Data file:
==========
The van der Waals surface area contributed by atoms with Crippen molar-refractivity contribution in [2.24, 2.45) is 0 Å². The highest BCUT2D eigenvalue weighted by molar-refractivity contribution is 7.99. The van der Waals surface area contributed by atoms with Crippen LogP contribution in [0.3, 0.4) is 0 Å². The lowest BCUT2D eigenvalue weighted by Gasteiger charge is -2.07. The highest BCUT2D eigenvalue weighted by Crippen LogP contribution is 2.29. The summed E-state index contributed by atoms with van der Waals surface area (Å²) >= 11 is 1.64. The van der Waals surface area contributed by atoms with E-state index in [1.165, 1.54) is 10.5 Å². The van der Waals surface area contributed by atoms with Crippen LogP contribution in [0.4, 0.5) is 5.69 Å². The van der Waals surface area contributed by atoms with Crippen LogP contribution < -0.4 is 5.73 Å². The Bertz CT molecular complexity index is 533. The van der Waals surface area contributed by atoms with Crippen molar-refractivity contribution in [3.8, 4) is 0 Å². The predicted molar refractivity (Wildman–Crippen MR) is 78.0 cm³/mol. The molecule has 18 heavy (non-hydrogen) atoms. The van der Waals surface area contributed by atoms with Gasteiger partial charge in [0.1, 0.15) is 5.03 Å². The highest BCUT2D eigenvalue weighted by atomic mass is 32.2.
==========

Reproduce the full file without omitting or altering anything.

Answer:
The van der Waals surface area contributed by atoms with Crippen molar-refractivity contribution in [2.24, 2.45) is 0 Å². The highest BCUT2D eigenvalue weighted by molar-refractivity contribution is 7.99. The van der Waals surface area contributed by atoms with Crippen LogP contribution in [0.3, 0.4) is 0 Å². The lowest BCUT2D eigenvalue weighted by Gasteiger charge is -2.07. The highest BCUT2D eigenvalue weighted by Crippen LogP contribution is 2.29. The summed E-state index contributed by atoms with van der Waals surface area (Å²) >= 11 is 1.64. The van der Waals surface area contributed by atoms with E-state index in [1.165, 1.54) is 10.5 Å². The van der Waals surface area contributed by atoms with Crippen LogP contribution in [0.4, 0.5) is 5.69 Å². The van der Waals surface area contributed by atoms with Crippen LogP contribution < -0.4 is 5.73 Å². The Bertz CT molecular complexity index is 533. The van der Waals surface area contributed by atoms with Crippen molar-refractivity contribution in [3.8, 4) is 0 Å². The predicted molar refractivity (Wildman–Crippen MR) is 78.0 cm³/mol. The molecule has 18 heavy (non-hydrogen) atoms. The van der Waals surface area contributed by atoms with Gasteiger partial charge in [0.1, 0.15) is 5.03 Å². The highest BCUT2D eigenvalue weighted by atomic mass is 32.2.